Byron Bay's Japanese food and culture

Wearing a red bandanna over her coal-black hair, Emiko Yasumoto smiles across the counter of the sushi van she's been taking to markets around Byron Bay for more than three decades. 

"I came to Australia to see Ayers Rock in 1974," she says, handing me a freshly made sushi roll. Her travels led her to northern NSW, where she started making sushi, which wasn't exactly well received in the late '70s. 

"People saw yaki-nori on the menu [toasted seaweed used in sushi rolls] and thought, 'Yuk!'" she remembers, adding that there were no other Japanese people in the area and no Japanese restaurants. "Now everyone is eating sushi!"

Chef Pete Crossman, who owns Freewave in Lennox Head with his partner Mayumi Miyata, has also seen Japanese food take off – even since Freewave opened in 2012. 

It might look like a typical north coast surf cafe with its surfing magazines on the tables and perfect waves painted on the walls, but instead of pies and milkshakes Freewave's blackboard menu offers Japanese-Australian fare such as teriyaki bacon and egg breakfast rolls, walnut vegie burgers and karaage​ (Japanese fried chicken) wraps as well as sushi.

On the other side of the counter, Byron Bay chef, nutritionist and author Samantha Gowing has run a cooking school for 15 years and has noticed her clients increasingly asking for Japanese-inspired recipes. "I just hosted a private masterclass for a guy from Manhattan who is too busy to cook, but wanted to know a few staple, Japanese-inspired recipes he could master at home," she says.

From quiet beginnings – O-Sushi was Byron Bay's only Japanese restaurant for years after it opened in 2004 – there are now more than a dozen Japanese restaurants in the region, according to the Australian Good Food Guide

Byron itself has the most, but innovative new restaurants run by Japanese chefs are increasingly luring patrons away from the beach.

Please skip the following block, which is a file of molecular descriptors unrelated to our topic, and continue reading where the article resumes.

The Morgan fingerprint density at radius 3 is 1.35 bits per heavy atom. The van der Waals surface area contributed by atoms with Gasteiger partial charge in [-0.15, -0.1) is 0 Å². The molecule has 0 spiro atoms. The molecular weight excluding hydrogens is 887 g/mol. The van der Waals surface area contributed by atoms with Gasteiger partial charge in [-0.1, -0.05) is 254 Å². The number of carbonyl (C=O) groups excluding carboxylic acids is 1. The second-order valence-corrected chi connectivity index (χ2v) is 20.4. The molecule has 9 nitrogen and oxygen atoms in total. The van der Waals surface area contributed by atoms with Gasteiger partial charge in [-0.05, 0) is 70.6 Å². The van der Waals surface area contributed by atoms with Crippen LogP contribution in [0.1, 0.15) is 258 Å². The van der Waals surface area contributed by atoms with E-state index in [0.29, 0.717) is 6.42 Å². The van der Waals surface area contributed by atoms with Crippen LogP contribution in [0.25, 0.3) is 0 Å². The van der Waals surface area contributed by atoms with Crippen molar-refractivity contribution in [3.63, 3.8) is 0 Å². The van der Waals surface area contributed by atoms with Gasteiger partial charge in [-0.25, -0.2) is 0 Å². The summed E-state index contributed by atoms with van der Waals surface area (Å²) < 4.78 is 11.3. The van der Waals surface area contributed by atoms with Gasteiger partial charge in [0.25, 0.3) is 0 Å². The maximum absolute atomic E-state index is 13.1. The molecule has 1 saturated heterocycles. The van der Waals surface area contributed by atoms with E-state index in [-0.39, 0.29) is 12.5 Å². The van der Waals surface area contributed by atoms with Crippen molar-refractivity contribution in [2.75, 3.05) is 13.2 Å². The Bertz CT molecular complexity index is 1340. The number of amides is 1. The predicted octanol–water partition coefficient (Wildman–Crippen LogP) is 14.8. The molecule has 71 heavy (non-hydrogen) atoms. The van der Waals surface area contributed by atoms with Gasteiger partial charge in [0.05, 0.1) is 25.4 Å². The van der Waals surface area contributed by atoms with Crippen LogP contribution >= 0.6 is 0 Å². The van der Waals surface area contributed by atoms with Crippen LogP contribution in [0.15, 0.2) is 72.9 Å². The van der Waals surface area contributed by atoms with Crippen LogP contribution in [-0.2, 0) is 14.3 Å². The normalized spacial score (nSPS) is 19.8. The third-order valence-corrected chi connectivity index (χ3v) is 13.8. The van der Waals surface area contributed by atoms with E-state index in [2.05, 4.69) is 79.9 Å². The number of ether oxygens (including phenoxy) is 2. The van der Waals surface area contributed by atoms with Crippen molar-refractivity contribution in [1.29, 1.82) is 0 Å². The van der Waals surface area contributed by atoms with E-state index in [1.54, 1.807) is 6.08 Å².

Best known is Town, in Bangalow, which opened four years ago and is a regular in The Sydney Morning Herald Good Food Guide. Run by husband and wife team Karl (who has worked with Tetsuya Wakuda) and Katrina Kanetani (one of Australia's top pastry chefs), it's a classy cafe by day, Downtown; three nights a week, the couple serve a Japanese-inspired six-course degustation upstairs at their award-winning restaurant, Uptown. 

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Then there are the hip new kids on the block: Izakaya Yu in Mullumbimby and Doma in the sleepy hamlet of Federal, 30 minutes from Byron. Both owned and run by former O-Sushi chefs, they opened on the same day in September 2012.

Doma in particular is a local favourite. The food isn't traditional Japanese, rather it's "Japanese country-style", says Takayuki Kuramoto, a Tokyo-trained chef and one of Doma's owners. "This is the country [around Federal] so our miso soup is very country-style; also the sushi, the hand-rolled, cone-shaped one – we call it temaki – is very home-style."

What started as a trickle of Japanese surfers attracted by Byron Bay's endless-summer lifestyle has become a wave of Japanese honeymooners, students and working holiday makers – particularly since Gold Coast airport opened to international flights (the first low-cost long-haul airline, Air Asia X, began flying to the Gold Coast in 2007). 

Now the demographic is changing again, says Emiko Yasumoto. "There are lots more Japanese couples, and families, particularly since the tsunami in northern Japan [in 2011]." They come to northern NSW for a healthier lifestyle, she says, and a more relaxed education system than in Japan. "My generation was very strict, the younger generation wants a freer life."